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Tuesday, July 26, 2016
Injury Prevention and Safety
I had Lyme Disease when I was a child a year before it was discovered. I went untreated for over 2 months - the hole in my head from the bite reached the size of a raquetball. I had the bulls eye rash. I was eventually treated with the anitbiotic for Rocky Mountain spotted fever and eventually recovered. Today I was running my fingers through my hair and found a bump - I scratched it off and found a tick! A very bloated one. I am allergic to tetanus so I cannot get a tetanus shot - I am scared I am going to get very sick again from the tick like I was when I was a child. I have joint and back pain/knee problems that developed a few years after the tick problem. DO you think I have an immunity to the disease now?
The CDC web site on Lyme disease clearly states that having Lyme Disease does not offer protection against a later re-infection. So the answer is unfortunately, no, you are not immune to another Lyme Disease infection and yes, persons have been known to have Lyme Disease after a first infection.
A vaccine against Lyme Disease was developed and tested in the late 1990s, but it was contraindicated for persons like yourself who continue to have arthritis symptoms from their original infection. The vaccine itself caused arthritic symptoms similar to those of the infection itself, and it was feared that the vaccine would make those symptoms worse. In 2002, the manufacturer of the vaccine withdrew it from the market since it was not clear that the vaccine afforded better protection than preventive measures coupled with early antibiotic treatment.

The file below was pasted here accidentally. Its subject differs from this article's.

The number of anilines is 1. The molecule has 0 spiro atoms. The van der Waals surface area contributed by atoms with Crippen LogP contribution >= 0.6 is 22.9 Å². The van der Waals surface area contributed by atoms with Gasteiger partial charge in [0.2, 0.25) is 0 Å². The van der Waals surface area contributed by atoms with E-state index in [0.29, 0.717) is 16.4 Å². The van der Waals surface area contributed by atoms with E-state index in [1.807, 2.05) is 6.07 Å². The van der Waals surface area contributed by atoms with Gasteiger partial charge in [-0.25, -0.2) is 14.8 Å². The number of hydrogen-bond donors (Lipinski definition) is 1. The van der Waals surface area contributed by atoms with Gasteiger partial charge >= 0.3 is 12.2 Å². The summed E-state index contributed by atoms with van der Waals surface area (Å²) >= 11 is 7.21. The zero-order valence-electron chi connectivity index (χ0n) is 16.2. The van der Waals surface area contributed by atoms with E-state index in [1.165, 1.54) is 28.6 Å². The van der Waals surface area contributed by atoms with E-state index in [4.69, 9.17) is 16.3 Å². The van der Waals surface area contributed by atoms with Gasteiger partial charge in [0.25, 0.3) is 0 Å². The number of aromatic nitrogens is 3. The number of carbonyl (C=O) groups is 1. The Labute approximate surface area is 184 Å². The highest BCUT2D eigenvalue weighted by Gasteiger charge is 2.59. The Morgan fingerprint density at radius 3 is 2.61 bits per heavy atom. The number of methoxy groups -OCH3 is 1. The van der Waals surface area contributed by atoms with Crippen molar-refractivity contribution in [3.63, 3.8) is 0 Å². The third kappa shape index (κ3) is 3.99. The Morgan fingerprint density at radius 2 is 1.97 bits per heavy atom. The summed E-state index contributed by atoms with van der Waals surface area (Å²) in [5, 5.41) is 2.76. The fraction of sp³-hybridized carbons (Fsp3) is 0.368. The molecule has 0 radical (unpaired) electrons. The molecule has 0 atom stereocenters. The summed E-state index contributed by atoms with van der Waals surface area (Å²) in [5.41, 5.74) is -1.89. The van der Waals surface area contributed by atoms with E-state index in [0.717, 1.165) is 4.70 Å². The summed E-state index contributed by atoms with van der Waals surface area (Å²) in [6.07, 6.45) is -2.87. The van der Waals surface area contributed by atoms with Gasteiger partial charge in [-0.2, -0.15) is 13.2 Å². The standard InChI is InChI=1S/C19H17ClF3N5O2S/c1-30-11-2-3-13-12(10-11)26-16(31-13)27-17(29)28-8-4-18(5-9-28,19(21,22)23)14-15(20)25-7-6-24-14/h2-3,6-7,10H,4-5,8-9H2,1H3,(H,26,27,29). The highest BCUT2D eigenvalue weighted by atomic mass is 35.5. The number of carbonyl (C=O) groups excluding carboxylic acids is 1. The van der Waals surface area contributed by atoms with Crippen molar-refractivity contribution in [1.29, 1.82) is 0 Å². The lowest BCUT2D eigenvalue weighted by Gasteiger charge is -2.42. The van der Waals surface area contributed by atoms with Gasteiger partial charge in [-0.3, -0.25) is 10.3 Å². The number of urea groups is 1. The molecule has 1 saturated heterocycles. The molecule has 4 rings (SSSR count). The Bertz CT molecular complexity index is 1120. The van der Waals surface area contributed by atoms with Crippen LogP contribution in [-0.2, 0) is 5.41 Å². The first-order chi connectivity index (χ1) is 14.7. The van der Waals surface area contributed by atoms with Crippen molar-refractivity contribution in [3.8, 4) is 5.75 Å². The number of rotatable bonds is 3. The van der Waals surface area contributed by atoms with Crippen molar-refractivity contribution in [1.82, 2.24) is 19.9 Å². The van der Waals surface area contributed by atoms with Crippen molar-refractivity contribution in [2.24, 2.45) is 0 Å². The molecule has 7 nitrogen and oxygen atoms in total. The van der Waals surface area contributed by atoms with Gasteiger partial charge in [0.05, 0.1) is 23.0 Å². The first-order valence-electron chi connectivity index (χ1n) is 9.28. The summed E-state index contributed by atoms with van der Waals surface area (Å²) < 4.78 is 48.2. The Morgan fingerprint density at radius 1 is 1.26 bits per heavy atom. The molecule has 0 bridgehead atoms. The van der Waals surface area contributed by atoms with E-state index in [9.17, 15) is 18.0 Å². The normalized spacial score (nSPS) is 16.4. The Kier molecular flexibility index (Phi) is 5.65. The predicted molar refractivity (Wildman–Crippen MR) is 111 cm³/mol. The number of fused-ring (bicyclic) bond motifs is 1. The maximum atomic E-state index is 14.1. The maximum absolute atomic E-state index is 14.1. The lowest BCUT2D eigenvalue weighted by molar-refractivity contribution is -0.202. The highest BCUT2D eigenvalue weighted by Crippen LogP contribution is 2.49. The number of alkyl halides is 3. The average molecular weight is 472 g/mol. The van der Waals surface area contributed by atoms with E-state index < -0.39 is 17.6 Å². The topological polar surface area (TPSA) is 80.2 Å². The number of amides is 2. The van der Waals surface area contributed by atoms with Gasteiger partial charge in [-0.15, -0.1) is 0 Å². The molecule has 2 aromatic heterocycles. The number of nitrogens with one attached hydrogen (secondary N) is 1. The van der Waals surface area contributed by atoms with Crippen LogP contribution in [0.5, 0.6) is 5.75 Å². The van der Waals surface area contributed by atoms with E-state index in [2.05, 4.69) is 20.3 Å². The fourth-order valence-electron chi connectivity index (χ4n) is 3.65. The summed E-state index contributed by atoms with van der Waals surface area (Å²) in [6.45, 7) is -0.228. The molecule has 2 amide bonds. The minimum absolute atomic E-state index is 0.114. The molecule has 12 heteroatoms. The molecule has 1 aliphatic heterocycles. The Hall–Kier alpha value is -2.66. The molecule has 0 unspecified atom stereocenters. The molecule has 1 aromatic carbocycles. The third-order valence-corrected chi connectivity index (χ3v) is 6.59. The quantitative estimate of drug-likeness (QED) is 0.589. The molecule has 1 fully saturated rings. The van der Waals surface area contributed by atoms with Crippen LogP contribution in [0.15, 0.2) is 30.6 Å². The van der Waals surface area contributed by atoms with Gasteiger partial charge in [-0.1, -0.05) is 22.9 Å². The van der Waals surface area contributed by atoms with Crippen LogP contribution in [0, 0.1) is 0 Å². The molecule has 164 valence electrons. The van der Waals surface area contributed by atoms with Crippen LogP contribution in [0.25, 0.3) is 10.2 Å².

Your continued arthritic symptoms are the consequence of the Lyme Disease infection and is considered Stage 3 of the disease process. Your best protection now is to use all of the protective measures recommended by the CDC:
- wear light-colored clothes to make it easier to see a tick and remove it
- wear long sleeves and long pants tucked into socks or high rubber boots when hiking in areas where Lyme Disease is endemic (Ohio is one of those areas)
- apply DEET-containing insect repellent to exposed skin and clothing when hiking in endemic areas
- have someone check you over for deer tacks after being outdoors
- use the safe tick removal process demonstrated on the CDC web site
- seek medical care promptly if you discover a subsequent tick bite.
To read all of this in detail along with informative pictures, visit the website, http://www.cdc.gov/ncidod/dvbid/lyme/ld_prevent.htm
Mary M Gottesman, PhD, RN, CPNP, FAAN
Professor of Clinical Nursing
College of Nursing
The Ohio State University